Majority of seniors say advertisers don’t treat them with respect

Beatrices wallEarlier this year, Esurance ran a TV commercial where a senior citizen tried to prove how up-to-date she was by posting her vacation photos on her “wall”. But of course, it wasn’t her Facebook wall, it was the wall in her living room. When her friends try to top her with talk about fast insurance quotes, the woman “unfriends” them. Which. . . of course. . . is not how that works. Very funny.

Not really.

This is why 60% of the seniors in a GlynnDevins survey agreed that boomers in advertising are stereotypes. Slightly more than half said they don’t feel like they get respect from advertiser and only one third said they can relate to the seniors they see in commercials. They were particularly hard on pharmaceutical and financial ads. They said that companies have a tendency to go too far in either direction – too good to be true and too bad to be true. The attractive, wealthy, jet-setting seniors were just as off-putting as the feeble, confused seniors.

Instagram rolls out real-time analytics for advertisers

Instagram Ben and JerrysInstagram just took a giant leap into the display advertising pool with the release of several new analytic tools for brands. (Did you hear the splash?)

Almost a year ago, they barely dipped their toe into the water with a blog post that was so tentative it was almost comical.

In the next couple months, you may begin seeing an occasional ad in your Instagram feed if you’re in the United States. Seeing photos and videos from brands you don’t follow will be new, so we’ll start slow.

Advertising backlash is pretty much a given these days but it doesn’t have the punch it used to have. We’re all addicted to our social media choices. Did millions of people abandon Facebook when ads started showing up in the feed? Did they leave Twitter? And they won’t leave Instagram. . . . maybe.

Ode to a Search Engine: A look at Google’s 10 biggest search milestones

Google, how do I love thee? Let me count the ways. I love you for your intuition and how you know what I’m thinking when even I’m not so sure. I love you for your image search that helps me find a name for the thing I just bought at the thrift shop.  I love you for your inventive and amusing Google Doodles. (Doctor Who returns on Saturday!)

google doodle dr who
But mostly, I love the way you serve my content to millions of people on a daily basis absolutely free of charge.

Mobile purchases are up but revenue is down. How did that happen?

yesmail mobile vs desktopYesmail has good news and bad news for email marketers.

First, the good news.  “The number of purchases made as a result of emails opened on a mobile device has grown almost 40 percent over the past year.”

Now the bad news. “Revenue from mobile purchases increased by a comparatively modest 10 percent.”

No big deal, right? Because people who open email on a desktop clearly love to click through and spend. True enough, but Yesmail says that 64.5% of all email opens happen on a mobile device. And since the average order on a mobile device is 33% lower than the average order on a desktop ($55 vs $83) that’s a lot of money missing from the cash register.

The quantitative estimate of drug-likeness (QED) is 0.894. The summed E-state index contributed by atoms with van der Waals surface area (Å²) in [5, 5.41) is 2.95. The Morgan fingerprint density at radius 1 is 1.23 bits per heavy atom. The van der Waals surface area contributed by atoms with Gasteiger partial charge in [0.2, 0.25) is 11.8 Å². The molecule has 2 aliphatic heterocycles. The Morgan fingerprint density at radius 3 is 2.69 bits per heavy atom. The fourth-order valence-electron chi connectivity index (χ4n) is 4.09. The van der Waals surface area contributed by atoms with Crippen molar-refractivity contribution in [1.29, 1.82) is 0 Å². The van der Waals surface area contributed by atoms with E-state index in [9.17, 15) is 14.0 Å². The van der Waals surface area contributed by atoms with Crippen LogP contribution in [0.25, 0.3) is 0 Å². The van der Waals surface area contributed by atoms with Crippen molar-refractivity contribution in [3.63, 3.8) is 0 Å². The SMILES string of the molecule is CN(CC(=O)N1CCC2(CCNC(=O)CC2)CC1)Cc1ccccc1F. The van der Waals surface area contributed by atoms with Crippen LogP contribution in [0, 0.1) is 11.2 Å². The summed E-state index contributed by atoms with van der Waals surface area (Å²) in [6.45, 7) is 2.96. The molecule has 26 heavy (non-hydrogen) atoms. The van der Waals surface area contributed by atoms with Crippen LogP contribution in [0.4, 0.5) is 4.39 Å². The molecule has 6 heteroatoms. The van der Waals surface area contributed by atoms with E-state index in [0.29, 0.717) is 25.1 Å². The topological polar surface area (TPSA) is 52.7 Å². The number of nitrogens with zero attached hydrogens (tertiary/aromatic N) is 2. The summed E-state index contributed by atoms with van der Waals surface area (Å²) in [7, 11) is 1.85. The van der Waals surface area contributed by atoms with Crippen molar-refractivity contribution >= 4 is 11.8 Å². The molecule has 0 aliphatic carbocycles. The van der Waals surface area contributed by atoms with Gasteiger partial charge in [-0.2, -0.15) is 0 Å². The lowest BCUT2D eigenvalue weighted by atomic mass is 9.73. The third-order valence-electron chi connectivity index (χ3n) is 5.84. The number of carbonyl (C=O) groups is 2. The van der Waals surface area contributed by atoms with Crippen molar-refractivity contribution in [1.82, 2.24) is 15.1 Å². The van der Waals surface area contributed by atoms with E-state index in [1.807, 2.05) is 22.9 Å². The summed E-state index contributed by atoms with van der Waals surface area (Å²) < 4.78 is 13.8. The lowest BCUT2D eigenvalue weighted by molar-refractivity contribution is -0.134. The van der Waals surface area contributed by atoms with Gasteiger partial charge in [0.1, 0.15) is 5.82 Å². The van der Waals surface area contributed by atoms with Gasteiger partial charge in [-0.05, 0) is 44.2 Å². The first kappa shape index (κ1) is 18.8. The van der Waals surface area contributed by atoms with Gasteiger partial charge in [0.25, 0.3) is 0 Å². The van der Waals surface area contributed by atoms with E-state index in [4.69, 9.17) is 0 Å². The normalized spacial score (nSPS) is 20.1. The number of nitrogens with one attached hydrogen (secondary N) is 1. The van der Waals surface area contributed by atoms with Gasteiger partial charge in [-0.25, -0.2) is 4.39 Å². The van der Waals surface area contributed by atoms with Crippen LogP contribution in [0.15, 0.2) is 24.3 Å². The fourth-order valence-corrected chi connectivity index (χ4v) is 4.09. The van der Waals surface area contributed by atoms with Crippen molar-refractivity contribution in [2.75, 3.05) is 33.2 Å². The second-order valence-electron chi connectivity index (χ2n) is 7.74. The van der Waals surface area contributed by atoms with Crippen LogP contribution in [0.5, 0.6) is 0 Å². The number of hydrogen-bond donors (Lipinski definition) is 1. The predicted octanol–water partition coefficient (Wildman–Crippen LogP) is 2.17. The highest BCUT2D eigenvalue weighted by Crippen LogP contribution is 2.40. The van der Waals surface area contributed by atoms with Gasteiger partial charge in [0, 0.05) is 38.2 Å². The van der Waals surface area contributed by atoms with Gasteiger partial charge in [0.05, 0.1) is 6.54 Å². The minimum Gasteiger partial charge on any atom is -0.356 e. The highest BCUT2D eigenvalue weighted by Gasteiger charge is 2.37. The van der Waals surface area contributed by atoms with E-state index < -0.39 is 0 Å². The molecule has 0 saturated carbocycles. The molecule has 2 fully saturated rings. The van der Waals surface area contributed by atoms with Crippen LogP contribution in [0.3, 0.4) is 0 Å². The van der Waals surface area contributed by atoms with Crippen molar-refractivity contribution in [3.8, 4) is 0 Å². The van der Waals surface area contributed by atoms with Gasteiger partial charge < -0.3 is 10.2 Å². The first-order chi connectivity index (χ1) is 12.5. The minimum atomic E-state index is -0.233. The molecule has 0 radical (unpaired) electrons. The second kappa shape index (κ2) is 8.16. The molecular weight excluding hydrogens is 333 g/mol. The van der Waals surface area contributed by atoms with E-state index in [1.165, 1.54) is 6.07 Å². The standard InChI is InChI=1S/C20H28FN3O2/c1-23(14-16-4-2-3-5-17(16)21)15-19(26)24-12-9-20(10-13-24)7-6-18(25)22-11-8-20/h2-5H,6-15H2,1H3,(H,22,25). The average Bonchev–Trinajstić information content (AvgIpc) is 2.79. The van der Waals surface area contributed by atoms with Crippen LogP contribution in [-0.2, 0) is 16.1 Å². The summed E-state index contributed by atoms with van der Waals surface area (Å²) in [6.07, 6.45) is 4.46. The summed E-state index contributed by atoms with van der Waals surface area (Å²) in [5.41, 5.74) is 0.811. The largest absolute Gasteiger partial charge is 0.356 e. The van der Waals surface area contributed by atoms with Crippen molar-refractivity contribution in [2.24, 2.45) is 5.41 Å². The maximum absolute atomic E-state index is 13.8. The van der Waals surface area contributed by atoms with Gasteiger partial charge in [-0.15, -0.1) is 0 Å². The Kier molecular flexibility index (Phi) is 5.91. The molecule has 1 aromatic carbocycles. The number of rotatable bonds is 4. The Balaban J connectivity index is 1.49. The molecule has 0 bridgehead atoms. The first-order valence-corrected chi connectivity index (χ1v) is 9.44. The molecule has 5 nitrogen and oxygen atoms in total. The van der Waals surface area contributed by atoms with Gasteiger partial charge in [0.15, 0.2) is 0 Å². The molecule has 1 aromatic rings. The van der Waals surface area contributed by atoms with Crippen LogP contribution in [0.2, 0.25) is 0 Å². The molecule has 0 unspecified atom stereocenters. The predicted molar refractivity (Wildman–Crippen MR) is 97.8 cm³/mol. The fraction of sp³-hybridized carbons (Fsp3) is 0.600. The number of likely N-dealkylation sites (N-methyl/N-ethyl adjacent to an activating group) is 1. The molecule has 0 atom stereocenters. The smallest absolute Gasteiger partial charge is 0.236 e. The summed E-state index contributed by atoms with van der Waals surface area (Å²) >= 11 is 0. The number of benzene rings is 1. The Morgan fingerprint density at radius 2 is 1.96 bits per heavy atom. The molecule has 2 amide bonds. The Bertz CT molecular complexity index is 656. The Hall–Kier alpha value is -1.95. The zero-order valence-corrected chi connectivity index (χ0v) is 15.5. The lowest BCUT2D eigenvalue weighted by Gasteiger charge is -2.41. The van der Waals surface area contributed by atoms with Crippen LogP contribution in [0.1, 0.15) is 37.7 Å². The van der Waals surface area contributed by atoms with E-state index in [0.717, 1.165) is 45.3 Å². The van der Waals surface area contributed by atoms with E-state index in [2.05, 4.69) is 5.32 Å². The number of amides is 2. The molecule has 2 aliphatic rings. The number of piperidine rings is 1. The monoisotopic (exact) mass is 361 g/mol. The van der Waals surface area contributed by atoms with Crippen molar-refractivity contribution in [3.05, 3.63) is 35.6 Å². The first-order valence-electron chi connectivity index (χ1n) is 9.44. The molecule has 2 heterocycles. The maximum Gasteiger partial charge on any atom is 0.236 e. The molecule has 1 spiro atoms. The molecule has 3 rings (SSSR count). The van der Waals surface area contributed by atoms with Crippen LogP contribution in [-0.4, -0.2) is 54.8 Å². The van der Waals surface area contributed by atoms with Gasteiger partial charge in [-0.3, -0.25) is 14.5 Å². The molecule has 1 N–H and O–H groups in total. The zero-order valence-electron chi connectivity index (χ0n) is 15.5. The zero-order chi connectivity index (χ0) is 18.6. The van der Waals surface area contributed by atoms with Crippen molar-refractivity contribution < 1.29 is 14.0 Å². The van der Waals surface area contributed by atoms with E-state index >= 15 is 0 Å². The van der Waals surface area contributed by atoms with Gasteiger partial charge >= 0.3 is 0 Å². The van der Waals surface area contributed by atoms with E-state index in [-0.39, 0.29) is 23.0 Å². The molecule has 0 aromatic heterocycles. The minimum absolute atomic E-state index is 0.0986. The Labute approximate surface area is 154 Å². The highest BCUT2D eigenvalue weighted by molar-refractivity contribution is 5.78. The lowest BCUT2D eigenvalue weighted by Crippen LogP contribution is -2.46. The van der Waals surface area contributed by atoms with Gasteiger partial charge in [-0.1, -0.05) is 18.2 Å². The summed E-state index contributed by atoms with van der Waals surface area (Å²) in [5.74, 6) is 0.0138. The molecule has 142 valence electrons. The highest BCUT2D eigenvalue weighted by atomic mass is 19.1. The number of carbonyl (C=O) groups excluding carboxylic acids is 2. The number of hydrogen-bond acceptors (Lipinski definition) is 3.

Here’s the most honest back-to-school infographic you’re ever going to see

ShoeBuy Back to School 1My back-to-school shopping days are over but it all came back to me when I visited Staples last week. I was there for printer ink but I couldn’t resist the four foot stack of 17 cent spiral notebooks and the racks of Disney character folders and the bins of colorful school tools. I didn’t need any of it but I want it. . . all of it. . . it’s a crazy emotional trigger made worse possibly by the fact that I was a teacher for 10 years.

Then I heard a conversation that reminded me of the real meaning of back-to-school.

“Mom! I NEED this one!”

“That one is too expensive. Get the other one.”

“That one doesn’t have Transformers on it! And Mrs. Shipley says I need 8 notebooks.”

For top internet retailers 21% of sales come from mobile

Mobile 500 FactsHow does $83.78 billion in revenue sound to you? That’s what the top 500 leading retailers are expecting to see in mobile commerce by the end of the year. That’s 79.9% growth over last year and 21% of total online sales for those sellers.

The numbers come from the newly released “Internet Retailer 2015 Mobile 500” report.

Who is number one on the Top 500 list? Amazon, of course and they’re not stopping until everyone on the planet has shopped their site. Their 2014 mobile sales project falls just short of $17 billion.

Paul Cousineau, director of mobile shopping at Amazon.com says;

Millennials are changing the way we shop for cars

Thinking about buying a new car? A generation ago, you would have influenced by a TV commercial, then you’d spread out the newspaper to help you hone in on the right car at the right price. Final step – it’s off to the local dealership to buy the car of your dreams.

That last step is still the same, but a new survey from AutoTrader says that the new generation – the Millennials – have abandoned TV ads and newspapers in favor of the internet.

AutoTrader Infographic

What’s really interesting is that 70% of Millennials begin the car shopping process without a clue as to what make or style of car they want. They go online and start the process and spend an average of 17.6 hours “shopping”. That’s two hours longer than the average car buyer.